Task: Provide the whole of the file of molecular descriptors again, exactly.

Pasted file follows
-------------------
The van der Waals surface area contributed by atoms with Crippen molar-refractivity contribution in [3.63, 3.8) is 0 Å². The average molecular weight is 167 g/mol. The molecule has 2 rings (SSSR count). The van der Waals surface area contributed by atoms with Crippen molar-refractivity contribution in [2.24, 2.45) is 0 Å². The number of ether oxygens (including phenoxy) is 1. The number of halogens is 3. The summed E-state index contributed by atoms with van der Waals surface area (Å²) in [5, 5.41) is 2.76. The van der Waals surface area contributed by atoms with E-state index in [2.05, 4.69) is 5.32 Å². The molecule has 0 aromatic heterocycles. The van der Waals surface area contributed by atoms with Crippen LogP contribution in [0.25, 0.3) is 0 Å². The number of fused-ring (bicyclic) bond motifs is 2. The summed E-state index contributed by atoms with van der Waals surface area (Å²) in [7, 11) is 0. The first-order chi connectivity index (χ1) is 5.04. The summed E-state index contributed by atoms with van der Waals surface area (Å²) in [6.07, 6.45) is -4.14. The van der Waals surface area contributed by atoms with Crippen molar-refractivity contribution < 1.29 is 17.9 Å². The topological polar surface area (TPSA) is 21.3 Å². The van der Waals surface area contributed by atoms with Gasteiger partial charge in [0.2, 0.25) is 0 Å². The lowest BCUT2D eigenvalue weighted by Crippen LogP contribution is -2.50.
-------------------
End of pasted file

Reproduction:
The van der Waals surface area contributed by atoms with Crippen molar-refractivity contribution in [3.63, 3.8) is 0 Å². The average molecular weight is 167 g/mol. The molecule has 2 rings (SSSR count). The van der Waals surface area contributed by atoms with Crippen molar-refractivity contribution in [2.24, 2.45) is 0 Å². The number of ether oxygens (including phenoxy) is 1. The number of halogens is 3. The summed E-state index contributed by atoms with van der Waals surface area (Å²) in [5, 5.41) is 2.76. The van der Waals surface area contributed by atoms with E-state index in [2.05, 4.69) is 5.32 Å². The molecule has 0 aromatic heterocycles. The van der Waals surface area contributed by atoms with Crippen LogP contribution in [0.25, 0.3) is 0 Å². The number of fused-ring (bicyclic) bond motifs is 2. The summed E-state index contributed by atoms with van der Waals surface area (Å²) in [7, 11) is 0. The first-order chi connectivity index (χ1) is 5.04. The summed E-state index contributed by atoms with van der Waals surface area (Å²) in [6.07, 6.45) is -4.14. The van der Waals surface area contributed by atoms with Crippen molar-refractivity contribution < 1.29 is 17.9 Å². The topological polar surface area (TPSA) is 21.3 Å². The van der Waals surface area contributed by atoms with Gasteiger partial charge in [0.2, 0.25) is 0 Å². The lowest BCUT2D eigenvalue weighted by Crippen LogP contribution is -2.50.